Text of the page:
The Great Plague and Fire of London Essay Example
England during the 17th century was a time of disease and destruction. During this time, the bubonic plague killed thousands of Londoners and a massive fire destroyed the majority of the city. This era can be examined by studying London itself, events of the plague, and the incident of the fire.
London during the mid-1660s was filthy; its streets were teeming with garbage, sewage, excrement, and other waste. The waste from the streets would end up going into the Thames river, contaminating it with garbage.i Among all of this trash, more than 460,000 people were living in loud, overcrowded, and unsanitary conditions in London.ii These people were also the ones who were using the contaminated river water for cooking, drinking, and bathing. For times in which a highly contagious plague (named the Black Death) was common, the tight and filthy conditions people lived in were not safe. The city’s streets were filled with rats and stray dogs and cats, which created the perfect setting for a massive outbreak of the disease. Also, not only did London have horrific conditions but its size, constant growth, and the different authorities responsible for its government also made it a greater problem than other towns.iii London, however, had endured several outbreaks of the plague before 1665, but it had been free of it for 10 years.iv Many Londoners in the spring of 1665 were predicting an outbreak to happen soon, despite 20 years being the average interval between plague outbreaks.v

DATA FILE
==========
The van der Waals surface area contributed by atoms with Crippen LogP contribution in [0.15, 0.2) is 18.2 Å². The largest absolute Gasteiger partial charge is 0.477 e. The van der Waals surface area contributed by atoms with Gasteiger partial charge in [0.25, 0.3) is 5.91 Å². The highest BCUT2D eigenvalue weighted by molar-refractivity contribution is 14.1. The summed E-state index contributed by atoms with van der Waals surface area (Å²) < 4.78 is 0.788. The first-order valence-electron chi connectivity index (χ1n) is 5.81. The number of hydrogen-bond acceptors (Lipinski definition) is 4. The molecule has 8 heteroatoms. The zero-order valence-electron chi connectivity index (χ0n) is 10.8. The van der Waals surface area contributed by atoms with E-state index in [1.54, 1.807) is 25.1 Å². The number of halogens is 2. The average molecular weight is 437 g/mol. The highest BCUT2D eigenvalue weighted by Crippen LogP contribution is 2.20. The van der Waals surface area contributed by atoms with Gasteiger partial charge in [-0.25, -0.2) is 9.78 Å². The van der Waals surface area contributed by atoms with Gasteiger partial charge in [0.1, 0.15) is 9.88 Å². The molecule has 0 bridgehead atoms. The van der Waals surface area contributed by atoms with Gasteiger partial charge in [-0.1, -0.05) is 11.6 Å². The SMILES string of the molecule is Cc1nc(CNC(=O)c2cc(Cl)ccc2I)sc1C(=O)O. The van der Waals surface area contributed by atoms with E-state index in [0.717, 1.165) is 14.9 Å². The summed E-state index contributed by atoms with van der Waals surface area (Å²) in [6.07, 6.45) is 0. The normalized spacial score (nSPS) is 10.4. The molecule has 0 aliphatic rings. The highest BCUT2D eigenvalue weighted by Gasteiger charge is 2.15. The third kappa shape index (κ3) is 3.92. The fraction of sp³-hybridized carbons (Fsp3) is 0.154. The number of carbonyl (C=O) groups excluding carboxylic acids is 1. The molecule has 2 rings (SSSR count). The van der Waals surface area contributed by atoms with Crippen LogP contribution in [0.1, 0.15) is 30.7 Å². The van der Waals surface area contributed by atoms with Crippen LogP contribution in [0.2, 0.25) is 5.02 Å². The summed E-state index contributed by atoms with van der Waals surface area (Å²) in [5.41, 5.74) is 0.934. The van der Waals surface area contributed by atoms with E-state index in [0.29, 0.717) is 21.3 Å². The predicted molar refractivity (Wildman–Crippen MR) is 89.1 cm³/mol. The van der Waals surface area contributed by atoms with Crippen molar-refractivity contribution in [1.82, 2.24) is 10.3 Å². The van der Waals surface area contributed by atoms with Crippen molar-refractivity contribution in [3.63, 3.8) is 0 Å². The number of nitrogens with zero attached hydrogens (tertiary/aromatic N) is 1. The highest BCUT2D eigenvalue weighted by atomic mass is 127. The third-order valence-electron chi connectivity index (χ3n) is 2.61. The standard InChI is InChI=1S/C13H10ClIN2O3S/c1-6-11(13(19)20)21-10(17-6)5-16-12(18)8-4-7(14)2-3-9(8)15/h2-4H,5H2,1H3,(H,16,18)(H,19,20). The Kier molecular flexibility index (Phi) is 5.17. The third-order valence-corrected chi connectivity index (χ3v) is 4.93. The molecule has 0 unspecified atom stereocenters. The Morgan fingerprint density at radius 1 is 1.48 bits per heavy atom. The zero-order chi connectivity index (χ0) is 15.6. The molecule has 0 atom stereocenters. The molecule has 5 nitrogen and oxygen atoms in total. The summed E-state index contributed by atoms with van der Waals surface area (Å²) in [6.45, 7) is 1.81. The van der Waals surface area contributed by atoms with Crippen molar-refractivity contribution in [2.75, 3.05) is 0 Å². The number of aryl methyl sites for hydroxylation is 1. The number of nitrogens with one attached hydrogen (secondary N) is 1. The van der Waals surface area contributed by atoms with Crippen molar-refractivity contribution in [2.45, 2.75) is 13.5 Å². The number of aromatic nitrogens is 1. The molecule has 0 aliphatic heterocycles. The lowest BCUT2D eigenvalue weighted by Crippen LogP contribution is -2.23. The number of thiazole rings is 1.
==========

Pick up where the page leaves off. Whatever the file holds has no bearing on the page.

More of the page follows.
London in the summer of 1666, was going through another rough time. On top of its hot summer temperatures, the city was suffering through a drought. Also, London's buildings had timber structures and many had wooden porches facing each other.vi This hot, dry, and wooden setting made London at a severe risk for catching on fire. Londoners were worried that if a fire ever ignited it would spread so easily to everything and would be difficult to extinguish. With limited water, and only a few fire trucks a large-scale fire would be nearly impossible to put out. In order to try to prevent such a destructive fire from happening laws requiring buckets of water to be kept by every door, ladders to be ready, and axes, and firehooks to be placed in churches. Despite these laws, people still ignored them and found other uses for the buckets, ladders, and axes. With wooden homes, hot temperatures, lacking water, and unprepared people London was going to suffer immensely during the Great Fire of London.
In 1665, London was devastated by the Bubonic plague also known as the Black Death.
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